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Ziegfeld Girl is a 1941 musical film directed by Robert Z. Leonard. The All-Star Cast includes James Stewart, Lana Turner, Hedy Lamarr, Judy Garland, Eve Arden, and Jackie Cooper.

The film is set during Prohibition, during the heyday of the Ziegfeld Follies Broadway revue. Three women are plucked from obscurity to become Ziegfeld Girls. They are:

  • Sheila (Lana Turner), who is working as an elevator operator when she is spotted by a Ziegfeld talent scout and signed. She has a boyfriend, hardworking truck driver Gil (Stewart), who wants to marry her, but she jumps at the chance to work as a showgirl.
  • Sandra (Hedy Lamarr), who is only at the theater to support her unemployed violinist husband Franz when he's auditioning. Ziegfeld doesn't take Franz but they do take Sandra as a Ziegfeld Girl, much to the displeasure of the still-unemployed Franz.
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  • Susan (Judy Garland), who at eighteen is already a showbiz vet who has a vaudeville act with her father. Judy eventually gets to sing in the show. Sheila's brother Jerry (Jackie Cooper) falls in love with her.

All three ladies get a taste of the high life, dancing in the Follies. They respond to it very differently, leading to a lot of melodrama and heartbreak.

Meant as a sequel to Oscar-winner The Great Ziegfeld. The musical numbers were designed by Busby Berkeley himself. A Star-Making Role of sorts for Turner, who had been working for a few years but with this film burst out as a leading lady. Last film for James Stewart before he went off to World War II; Stewart wouldn't act again until It's a Wonderful Life.


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Tropes:

  • Answer Cut: Franz, ashamed at not getting a job and pissed at the notion of his wife being ogled by an audience, says "It's either me or the show." Cut to Sandra, at the show, newly separated.
  • Bathtub Scene: For Sheila, complete with a racy-for-1941 shot in which her nude reflection is seen in a mirror, which is fogged over.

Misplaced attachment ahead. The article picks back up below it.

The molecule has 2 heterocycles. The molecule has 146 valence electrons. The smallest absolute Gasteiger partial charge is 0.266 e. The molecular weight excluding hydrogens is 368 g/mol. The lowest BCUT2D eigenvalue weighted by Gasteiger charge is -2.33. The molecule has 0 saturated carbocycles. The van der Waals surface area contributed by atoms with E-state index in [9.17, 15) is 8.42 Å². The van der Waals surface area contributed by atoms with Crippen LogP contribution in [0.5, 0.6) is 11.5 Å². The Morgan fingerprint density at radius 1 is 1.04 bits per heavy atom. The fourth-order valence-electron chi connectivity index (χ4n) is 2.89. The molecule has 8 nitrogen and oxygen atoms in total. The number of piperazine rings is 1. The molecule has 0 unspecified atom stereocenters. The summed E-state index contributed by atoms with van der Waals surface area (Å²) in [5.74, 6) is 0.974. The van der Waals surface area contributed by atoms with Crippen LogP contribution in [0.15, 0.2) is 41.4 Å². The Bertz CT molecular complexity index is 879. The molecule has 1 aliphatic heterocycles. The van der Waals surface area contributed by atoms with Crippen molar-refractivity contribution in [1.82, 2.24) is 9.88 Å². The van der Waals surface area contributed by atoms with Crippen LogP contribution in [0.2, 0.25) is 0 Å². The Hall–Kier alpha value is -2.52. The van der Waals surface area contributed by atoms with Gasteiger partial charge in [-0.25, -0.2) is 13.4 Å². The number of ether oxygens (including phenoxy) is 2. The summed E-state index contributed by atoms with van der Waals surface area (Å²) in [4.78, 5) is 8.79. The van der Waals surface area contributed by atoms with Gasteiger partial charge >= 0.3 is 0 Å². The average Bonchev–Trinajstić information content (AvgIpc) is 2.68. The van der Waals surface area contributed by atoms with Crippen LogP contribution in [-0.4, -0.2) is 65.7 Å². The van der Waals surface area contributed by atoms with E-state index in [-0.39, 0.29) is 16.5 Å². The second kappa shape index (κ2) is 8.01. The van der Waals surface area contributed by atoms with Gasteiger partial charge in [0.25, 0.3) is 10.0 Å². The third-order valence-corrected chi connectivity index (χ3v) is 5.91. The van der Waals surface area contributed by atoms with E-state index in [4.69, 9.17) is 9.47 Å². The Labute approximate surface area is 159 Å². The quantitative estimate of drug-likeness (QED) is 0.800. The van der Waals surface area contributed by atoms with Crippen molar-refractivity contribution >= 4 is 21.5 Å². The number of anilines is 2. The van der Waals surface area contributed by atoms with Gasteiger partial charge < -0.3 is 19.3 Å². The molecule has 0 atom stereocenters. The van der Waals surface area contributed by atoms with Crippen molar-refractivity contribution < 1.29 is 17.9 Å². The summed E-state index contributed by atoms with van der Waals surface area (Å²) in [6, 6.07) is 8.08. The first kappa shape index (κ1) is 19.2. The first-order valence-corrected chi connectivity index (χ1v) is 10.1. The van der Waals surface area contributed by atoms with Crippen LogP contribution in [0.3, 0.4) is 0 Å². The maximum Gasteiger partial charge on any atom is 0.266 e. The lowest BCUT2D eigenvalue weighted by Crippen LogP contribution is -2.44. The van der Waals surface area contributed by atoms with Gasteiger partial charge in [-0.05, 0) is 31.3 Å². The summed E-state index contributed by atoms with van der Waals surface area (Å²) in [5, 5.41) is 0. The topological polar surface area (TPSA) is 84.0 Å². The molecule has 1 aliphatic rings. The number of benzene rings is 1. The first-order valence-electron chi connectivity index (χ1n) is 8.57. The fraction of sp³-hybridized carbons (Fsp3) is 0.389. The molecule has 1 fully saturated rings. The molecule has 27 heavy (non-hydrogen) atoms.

• Bookends: Starts with the Ziegfeld Follies hiring a bunch of showgirls, ends the next year with them hiring a new bunch of showgirls.
  • Busby Berkeley Number: Berkeley's typical big production numbers with gorgeous girls and intricate choreography in geometric patterns, although not quite as bonkers as the numbers in his Warner Brothers films like 42nd Street.
  • Call-Back: As she lays in bed severely ill, Sheila ruefully remembers Slayton's comments at the beginning of their employment about what might happen (see Foreshadowing below).
  • Death by Despair: The only possible explanation for Sheila suddenly being terminally ill out of nowhere. Jerry gives a vague explanation about her heart, but it's hard to figure out why being an alcoholic for less than a year would kill Sheila. It's even vaguer than that, actually, as the scene cuts away from Sheila without confirming if she really dies or not.
  • Foreshadowing: When Slayton, one of Ziegfeld's flunkies, is giving his intro talk to the girls, he says that some will get their name in lights, some will get a husband and kids, and some will get nothing. That's what happens to our three leads: Susan becomes the star with her name in lights, Sandra leaves the show to be Happily Married, and Sheila (apparently) dies.
  • The Ghost: They could have had William Powell reprise his role, but no, Ziegfeld is The Ghost instead, constantly talked about but never seen.
  • Gold Digger: Sheila admits it, even showing Gil the fine things that Geoffrey bought her when he comes to her apartment and tries to get her to marry him.
  • Lady Drunk: Sheila doesn't drink, but her unhelpful maid suggests she have some bourbon to calm down. With lightning speed she goes to a sad, bitter alcoholic.
  • The Mistress: Rather than settle for life with Gil the truck driver, Sheila becomes the kept woman of fabulously rich Geoffrey Collis. Gil becomes bitter and her family is embarrassed.
  • The Musical Musical: A movie about the Ziegfeld Follies that's an excuse for a lot of songs.
  • Rule of Three: Three Ziegfeld Girls, who meet very different fates.
  • Victoria's Secret Compartment: Where Sheila keeps her note from Geoffey Collis the millionaire.
  • Worst News Judgment Ever: The newspapers take an odd interest in the lives of individual Ziegfeld Girls. There's a scathing cartoon when Sheila falls during a number and a large picture with a story when Sandra quits the show.


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